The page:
Financial advisor and accountant to the stars Kenneth Starr has been sentenced to 90 months in prison for defrauding his celebrity clients out of millions of dollars.
The sentence was imposed Wednesday in Manhattan federal court by U.S. District Judge Shira A. Scheindlin. Starr (not to be confused with former independent counsel Ken Starr) pled guilty last September to one count of wire fraud, one count of money laundering, and one count of fraud (see ‘Mini Madoff’ Starr Pleads Guilty to $50 Million Fraud).
For decades, Starr, 67, served as a financial planner and investment advisor to numerous clients, including high-net-worth businessmen and well-known celebrities, including actresses Uma Thurman, Goldie Hawn and Candice Bergen; actors Al Pacino and Sylvester Stallone; director Martin Scorsese; writer Nora Ephron; fashion designer Isaac Mizrahi; former Secretary of State Henry Kissinger; and the late Ambassador Richard Holbrooke. Actor Wesley Snipes, who is currently in prison on tax charges, tried to use Starr’s testimony in his trial as a defense in his unsuccessful appeal last year.
Through the two companies he controlled—Starr & Co. LLC and Starr Investment Advisers LLC—Starr managed his clients’ finances, paid their bills, advised them about their taxes, and made investments on their behalf and for their benefit. In some cases, he assumed total control over his clients’ finances by collecting their earnings, investing their savings, and paying their bills.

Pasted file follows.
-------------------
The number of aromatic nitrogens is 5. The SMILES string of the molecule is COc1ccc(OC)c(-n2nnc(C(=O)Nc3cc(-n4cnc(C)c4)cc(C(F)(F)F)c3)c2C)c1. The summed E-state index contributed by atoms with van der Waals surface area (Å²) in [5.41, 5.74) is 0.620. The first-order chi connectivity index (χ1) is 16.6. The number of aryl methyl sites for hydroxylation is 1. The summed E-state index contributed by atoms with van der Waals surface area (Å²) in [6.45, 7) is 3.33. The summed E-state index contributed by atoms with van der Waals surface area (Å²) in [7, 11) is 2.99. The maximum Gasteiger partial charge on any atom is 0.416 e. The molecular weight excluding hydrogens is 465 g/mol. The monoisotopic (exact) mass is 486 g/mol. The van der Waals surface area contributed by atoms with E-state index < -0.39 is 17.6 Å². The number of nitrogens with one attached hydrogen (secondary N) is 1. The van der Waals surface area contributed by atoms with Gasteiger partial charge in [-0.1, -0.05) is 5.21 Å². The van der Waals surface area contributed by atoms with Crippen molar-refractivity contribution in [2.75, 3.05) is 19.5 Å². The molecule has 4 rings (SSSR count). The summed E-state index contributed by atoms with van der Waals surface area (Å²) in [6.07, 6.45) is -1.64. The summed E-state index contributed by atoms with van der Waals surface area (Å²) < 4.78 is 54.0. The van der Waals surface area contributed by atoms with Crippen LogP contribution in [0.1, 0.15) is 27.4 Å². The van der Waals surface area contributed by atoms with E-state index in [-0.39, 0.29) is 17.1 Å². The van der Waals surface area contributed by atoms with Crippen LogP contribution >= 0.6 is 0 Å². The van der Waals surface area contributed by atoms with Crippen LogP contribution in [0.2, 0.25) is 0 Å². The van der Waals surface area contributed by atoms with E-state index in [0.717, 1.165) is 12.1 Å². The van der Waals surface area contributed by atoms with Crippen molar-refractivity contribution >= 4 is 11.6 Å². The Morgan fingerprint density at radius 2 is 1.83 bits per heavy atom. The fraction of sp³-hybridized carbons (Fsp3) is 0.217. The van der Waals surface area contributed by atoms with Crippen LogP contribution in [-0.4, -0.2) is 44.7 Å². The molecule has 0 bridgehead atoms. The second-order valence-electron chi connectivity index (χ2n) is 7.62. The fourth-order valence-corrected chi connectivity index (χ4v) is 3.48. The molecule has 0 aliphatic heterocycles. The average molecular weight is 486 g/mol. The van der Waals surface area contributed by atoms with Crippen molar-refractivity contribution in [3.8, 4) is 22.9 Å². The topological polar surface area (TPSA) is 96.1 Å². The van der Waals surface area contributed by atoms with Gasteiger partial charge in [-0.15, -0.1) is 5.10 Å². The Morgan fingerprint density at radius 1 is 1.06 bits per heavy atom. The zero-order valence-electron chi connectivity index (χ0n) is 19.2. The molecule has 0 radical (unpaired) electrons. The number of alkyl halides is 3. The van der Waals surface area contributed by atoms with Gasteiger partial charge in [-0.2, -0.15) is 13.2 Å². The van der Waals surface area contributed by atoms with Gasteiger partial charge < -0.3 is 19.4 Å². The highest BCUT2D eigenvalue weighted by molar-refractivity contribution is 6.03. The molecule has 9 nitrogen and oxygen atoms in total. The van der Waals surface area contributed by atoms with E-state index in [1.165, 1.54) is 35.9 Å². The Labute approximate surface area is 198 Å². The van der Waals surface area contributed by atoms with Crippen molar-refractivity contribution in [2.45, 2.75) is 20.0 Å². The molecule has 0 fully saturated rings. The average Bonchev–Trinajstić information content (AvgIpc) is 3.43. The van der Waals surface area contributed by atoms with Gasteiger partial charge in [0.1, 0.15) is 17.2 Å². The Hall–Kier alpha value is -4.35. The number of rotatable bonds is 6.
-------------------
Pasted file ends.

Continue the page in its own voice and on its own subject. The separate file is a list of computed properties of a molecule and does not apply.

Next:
Between 2005 and 2010, Starr participated in fraudulent schemes that involved more than $33 million in actual or intended losses, according to prosecutors. First, between March 2009 and April 2010, Starr stole millions of dollars from his clients. He did this by directing unauthorized transfers of funds from his clients’ accounts to one of two attorney escrow accounts, and by causing funds to be transferred from the attorney escrow account for his benefit. He used these escrow accounts in order to conceal the true source of the funds, as well as his unlawful activity.
Among other things, Starr misappropriated funds from his clients in order to buy a $7.5 million luxury condominium on the Upper East Side of Manhattan; to cover the operating expenses of Starr & Co; to repay clients who discovered Starr had stolen money from them; and to pay a $4 million legal settlement with a former client, a playwright and screenwriter in his 80s who has been identified as Neil Simon, according to The Daily Beast.
“Kenneth Starr pretended he had the Midas touch, but he was in reality peddling fool's gold,” said Manhattan U.S. Attorney Preet Bharara in a statement. “Today’s sentence is just and appropriate for the audacious fraud he perpetrated on many victims. It sends a strong message to financial professionals who exploit their positions of trust for their own personal gain that, in the end, it is they who will pay.”
Under the terms of his plea agreement, Starr admitted that he was responsible for $33,312,782.69 in actual or intended loss to his victims. He agreed to pay restitution of $29,112,782.69. To satisfy his restitution obligations, Starr has already forfeited his interest in his Upper East Side apartment. Judge Scheindlin will impose restitution some time after April 4, by which date any additional restitution claims must be submitted to the court.
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